What is the concept of erasure in generics in java?
It's basically the way that generics are implemented in Java via compiler trickery. The compiled generic code actually just uses
When you compile some code against a generic type or method, the compiler works out what you really mean (i.e. what the type argument for
Compare this with, say, C#, where the information is retained at execution time, allowing code to contain expressions such as
To complete the already very complete Jon Skeet's answer, you have to realize the concept of type erasure derives from a need of compatibility with previous versions of java.
Initially presented at EclipseCon 2007 (no longer available), the compatibility included those points:
There are propositions for a greater reification. Reify being "Regard an abstract concept as real", where Language constructs should be concepts, not just syntactic sugar.
I should also mention the
The generics mechanism in the language provides compile-time (static) type checking, but it is possible to defeat this mechanism with unchecked casts.
Usually this is not a problem, as the compiler issues warnings on all such unchecked operations.
There are, however, times when static type checking alone is not sufficient, like:
Update July 2012, almost 4 years later:
It is now (2012) detailed in "API Migration Compatibility Rules (Signature Test)"
Just as a side-note, it is an interesting exercise to actually see what the compiler is doing when it performs erasure -- makes the whole concept a little easier to grasp. There is a special flag you can pass the compiler to output java files that have had the generics erased and casts inserted. An example:
This, of course, does more than just erasure; all of the automatic stuff the compiler does gets done here. For example, default constructors are also inserted, the new foreach-style
Complementing the already-complemented Jon Skeet answer...
It has been mentioned that implementing generics through erasure leads to some annoying limitations (e.g. no
The more interesting point (which has not been raised) is that implementing generics using erasure offers quite a bit more flexibility in what the high-level type system can accomplish. A good example of this would be Scala's JVM implementation vs CLR. On the JVM, it is possible to implement higher-kinds directly due to the fact that the JVM itself imposes no restrictions on generic types (since these "types" are effectively absent). This contrasts with the CLR, which has runtime knowledge of parameter instantiations. Because of this, the CLR itself must have some concept of how generics should be used, nullifying attempts to extend the system with unanticipated rules. As a result, Scala's higher-kinds on the CLR are implemented using a weird form of erasure emulated within the compiler itself, making them not-entirely-compatible with plain-old .NET generics.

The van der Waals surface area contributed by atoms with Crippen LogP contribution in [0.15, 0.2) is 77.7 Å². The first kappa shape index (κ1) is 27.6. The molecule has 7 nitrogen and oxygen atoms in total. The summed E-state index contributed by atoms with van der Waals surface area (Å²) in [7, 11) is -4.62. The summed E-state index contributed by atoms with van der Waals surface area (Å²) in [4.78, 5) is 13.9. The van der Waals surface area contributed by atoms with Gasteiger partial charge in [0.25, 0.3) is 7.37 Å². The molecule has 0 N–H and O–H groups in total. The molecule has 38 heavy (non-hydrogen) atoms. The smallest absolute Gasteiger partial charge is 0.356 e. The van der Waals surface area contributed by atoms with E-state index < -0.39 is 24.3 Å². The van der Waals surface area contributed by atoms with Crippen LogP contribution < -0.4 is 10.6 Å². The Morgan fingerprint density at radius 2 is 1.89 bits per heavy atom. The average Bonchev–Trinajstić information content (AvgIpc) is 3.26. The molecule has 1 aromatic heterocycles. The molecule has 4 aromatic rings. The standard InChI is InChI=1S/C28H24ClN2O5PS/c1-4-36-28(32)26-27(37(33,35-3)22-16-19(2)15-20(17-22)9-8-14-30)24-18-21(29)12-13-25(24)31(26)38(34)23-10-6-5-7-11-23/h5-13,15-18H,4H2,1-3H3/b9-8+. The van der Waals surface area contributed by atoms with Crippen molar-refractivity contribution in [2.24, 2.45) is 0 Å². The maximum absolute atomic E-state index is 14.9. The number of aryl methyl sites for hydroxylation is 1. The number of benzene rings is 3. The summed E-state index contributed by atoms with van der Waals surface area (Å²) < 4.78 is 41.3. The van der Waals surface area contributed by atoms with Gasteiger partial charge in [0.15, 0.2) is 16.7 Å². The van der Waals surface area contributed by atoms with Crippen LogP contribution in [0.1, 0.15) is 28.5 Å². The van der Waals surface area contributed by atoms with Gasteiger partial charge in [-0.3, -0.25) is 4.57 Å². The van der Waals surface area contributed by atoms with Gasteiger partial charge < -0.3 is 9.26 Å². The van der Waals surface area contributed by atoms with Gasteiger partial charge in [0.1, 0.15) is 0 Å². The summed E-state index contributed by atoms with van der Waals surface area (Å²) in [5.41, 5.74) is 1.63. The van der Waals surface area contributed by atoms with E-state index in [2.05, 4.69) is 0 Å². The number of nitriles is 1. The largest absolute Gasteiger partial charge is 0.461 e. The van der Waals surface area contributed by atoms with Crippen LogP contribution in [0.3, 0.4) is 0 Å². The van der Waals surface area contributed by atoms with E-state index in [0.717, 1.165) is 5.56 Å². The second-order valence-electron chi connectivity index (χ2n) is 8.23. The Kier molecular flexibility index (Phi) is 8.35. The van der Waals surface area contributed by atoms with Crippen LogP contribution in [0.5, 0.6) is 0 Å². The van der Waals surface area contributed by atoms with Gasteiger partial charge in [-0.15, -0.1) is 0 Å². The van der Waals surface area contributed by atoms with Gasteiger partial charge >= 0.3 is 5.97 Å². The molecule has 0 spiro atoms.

Erasure may be inconvenient when you want to do naughty things at runtime, but it does offer the most flexibility to the compiler writers. I'm guessing that's part of why it's not going away any time soon.
Erasure, literally means that the type information which is present in the source code is erased from the compiled bytecode. Let us understand this with some code.
If you compile this code and then decompile it with a Java decompiler, you will get something like this. Notice that the decompiled code contains no trace of the type information present in the original source code.
As I understand it (being a .net guy) the jvm has no concept of generics so the compiler replaces type parameters with Object and performs all the casting for you.
This means that java generics are nothing but syntax sugar and don't offer any performance improvement for value types that require boxing/unboxing when passed by reference.
The erasure of a type is defined as follows:
1.The erasure of
2.The erasure of
3.The erasure of
4.The erasure of
Now consider a class ,
This will work fine because
Now consider another class
This will show up a compile-time error because
protected by sᴜʀᴇsʜ ᴀᴛᴛᴀ Nov 3 '14 at 7:11
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